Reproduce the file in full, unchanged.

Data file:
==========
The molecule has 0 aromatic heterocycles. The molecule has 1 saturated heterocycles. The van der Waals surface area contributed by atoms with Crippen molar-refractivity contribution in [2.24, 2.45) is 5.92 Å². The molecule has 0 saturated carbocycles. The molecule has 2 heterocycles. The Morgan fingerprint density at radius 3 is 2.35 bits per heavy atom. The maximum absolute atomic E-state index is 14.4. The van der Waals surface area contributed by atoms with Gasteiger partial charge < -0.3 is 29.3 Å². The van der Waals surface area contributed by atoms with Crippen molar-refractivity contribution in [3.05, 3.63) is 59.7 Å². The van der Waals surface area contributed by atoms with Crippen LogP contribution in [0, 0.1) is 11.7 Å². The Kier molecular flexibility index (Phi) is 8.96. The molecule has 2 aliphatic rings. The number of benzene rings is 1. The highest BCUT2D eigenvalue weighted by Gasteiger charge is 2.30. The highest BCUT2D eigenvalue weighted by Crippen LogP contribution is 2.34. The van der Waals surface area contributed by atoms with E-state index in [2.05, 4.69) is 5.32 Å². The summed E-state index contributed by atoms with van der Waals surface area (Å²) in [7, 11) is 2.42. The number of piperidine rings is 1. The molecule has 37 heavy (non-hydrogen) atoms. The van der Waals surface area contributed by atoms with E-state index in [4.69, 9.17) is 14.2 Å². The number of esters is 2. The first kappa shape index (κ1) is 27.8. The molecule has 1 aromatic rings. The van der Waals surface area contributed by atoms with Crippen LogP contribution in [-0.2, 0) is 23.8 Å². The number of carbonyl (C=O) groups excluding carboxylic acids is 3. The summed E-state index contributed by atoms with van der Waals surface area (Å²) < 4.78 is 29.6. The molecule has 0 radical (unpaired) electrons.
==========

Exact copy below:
The molecule has 0 aromatic heterocycles. The molecule has 1 saturated heterocycles. The van der Waals surface area contributed by atoms with Crippen molar-refractivity contribution in [2.24, 2.45) is 5.92 Å². The molecule has 0 saturated carbocycles. The molecule has 2 heterocycles. The Morgan fingerprint density at radius 3 is 2.35 bits per heavy atom. The maximum absolute atomic E-state index is 14.4. The van der Waals surface area contributed by atoms with Gasteiger partial charge < -0.3 is 29.3 Å². The van der Waals surface area contributed by atoms with Crippen molar-refractivity contribution in [3.05, 3.63) is 59.7 Å². The van der Waals surface area contributed by atoms with Crippen LogP contribution in [0, 0.1) is 11.7 Å². The Kier molecular flexibility index (Phi) is 8.96. The molecule has 2 aliphatic rings. The number of benzene rings is 1. The highest BCUT2D eigenvalue weighted by Gasteiger charge is 2.30. The highest BCUT2D eigenvalue weighted by Crippen LogP contribution is 2.34. The van der Waals surface area contributed by atoms with E-state index in [2.05, 4.69) is 5.32 Å². The summed E-state index contributed by atoms with van der Waals surface area (Å²) in [7, 11) is 2.42. The number of piperidine rings is 1. The molecule has 37 heavy (non-hydrogen) atoms. The van der Waals surface area contributed by atoms with E-state index in [4.69, 9.17) is 14.2 Å². The number of esters is 2. The first kappa shape index (κ1) is 27.8. The molecule has 1 aromatic rings. The van der Waals surface area contributed by atoms with Crippen LogP contribution in [-0.2, 0) is 23.8 Å². The number of carbonyl (C=O) groups excluding carboxylic acids is 3. The summed E-state index contributed by atoms with van der Waals surface area (Å²) < 4.78 is 29.6. The molecule has 0 radical (unpaired) electrons.